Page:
Zombi 2 aka Zombie – Lucio Fulci, Ian McCulloch (1979)

Cult Italian Zombie Movie With Richard Johnson, Olga Karlatos, Tisa Farrow

April 22 2013 Categorized Under: Movie Reviews No Commented
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Zombi 2 aka Zombie (1979)
Directed by: Lucio Fulci
Starring: Tisa Farrow, Ian McCulloch, Richard Johnson, Al Cliver, Auretta Gay, Stefania D’Amario, Olga Karlatos, Dakar, Franco Fantasia

Star RatingStar Rating 1/2 (out of 4)

Zombi 2 - Spanish Worm Zombie

He hates mornings, but the early bird gets the worms.


There was a time when I considered Zombie one of Lucio Fulci’s better efforts but I no longer hold that opinion. Not that I think the film is bad, but I just find it about on par with his other movies like The Beyond, City of the Living Dead, etc. It’s consistent with his other work of the period, and by that I mean consistently cheesy, consistently gory, and consistently dumb. Zombie (called Zombi 2 in Italy because the studio tried to pass it off as a “sequel” to Romero’s Dawn of the Dead, which was titled Zombi over there) is actually the most straightforward in terms of plotting and movie-logic – woman’s dad goes missing, trail leads to desert island where zombies run rampant, victims must band together to defeat them and escape the island. Never a fan of subtlety, Fulci fills the time with gore money-shots and in-your-face jungle music (because, you know, this is an island with natives who believe in voodoo!) The result is another zombie derivative that delivers the gore of a Romero flick while trying to take the genre back to old school roots (I Walked with a Zombie, Voodoo Island, Isle of the Dead, The Plague of the Zombies, etc.). While slow in the middle, and filled with idiot characters, it has enough boobs and blood to make for a decent time passer. However, like lots of Fulci output, the parts tend to be greater than the whole.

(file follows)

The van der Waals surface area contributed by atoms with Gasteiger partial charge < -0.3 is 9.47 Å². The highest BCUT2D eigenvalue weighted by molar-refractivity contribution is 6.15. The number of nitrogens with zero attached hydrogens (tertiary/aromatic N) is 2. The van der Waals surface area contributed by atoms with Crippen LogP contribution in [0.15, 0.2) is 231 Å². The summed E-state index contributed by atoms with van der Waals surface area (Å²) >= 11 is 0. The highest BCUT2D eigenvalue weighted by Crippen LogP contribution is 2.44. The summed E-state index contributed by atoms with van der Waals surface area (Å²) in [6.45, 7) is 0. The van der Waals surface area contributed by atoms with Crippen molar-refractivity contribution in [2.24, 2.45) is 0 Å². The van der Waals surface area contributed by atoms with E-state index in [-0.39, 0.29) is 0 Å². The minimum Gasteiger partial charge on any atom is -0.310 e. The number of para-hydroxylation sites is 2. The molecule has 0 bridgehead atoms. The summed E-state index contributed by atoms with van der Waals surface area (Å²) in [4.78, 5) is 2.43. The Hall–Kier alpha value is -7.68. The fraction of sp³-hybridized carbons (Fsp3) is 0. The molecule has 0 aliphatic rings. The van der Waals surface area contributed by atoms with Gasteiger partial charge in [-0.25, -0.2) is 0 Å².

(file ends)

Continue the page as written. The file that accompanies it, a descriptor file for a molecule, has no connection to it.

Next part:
Ian McCulloch and Tisa Farrow

She’s thinking about all the fun Mia must be having…


Mia Farrow’s doe-eyed sister Tisa plays Anne Bowles, whose dad’s boat drifts into New York Harbor with a big fat stowaway zombie played by an uncredited Captain Haggerty, who takes a chunk of flesh out of the neck of an unfortunate member of NYC’s finest. Ian McCulloch plays Peter West, a British reporter (his uncle bought the paper, LOL) who has a meet-cute with Anne on the boat, where they have to pretend to be necking so an idiot cop won’t arrest them (the dialogue seems improvised but I found it funny). An ominous letter from dad sends the pair to St. Thomas and then it’s off to the island of Matool, where Dr. Menard (Richard Johnson) has been trying to figure out the cause of a zombie epidemic, which the locals attribute to voodooism and bad juju. Giving them a lift is Brian (Al Cliver, aka Pierluigi Conti) and his girlfriend Susan (Auretta Gay) who decides to bare her chest and go for a dive where she has unfortunate run-ins with both a shark and an underwater zombie. The ensuing fight between the zombie and the shark is most likely an attempt to get a Jaws reference in a zombie film, but I have to admit that it’s the best shark/zombie fight I have ever seen in a movie. (One of the many questions you’ll have at the end of Zombi 2 is whether that shark is a zombie now.) In addition to that famous scene, there’s the wince-inducing sequence where Dr. Menard’s wife (the gorgeous Olga Karlatos) takes a shower before having a zombie drive a wood splinter through her eye.

Zombi 2 - Olga Karlatos Eye Scene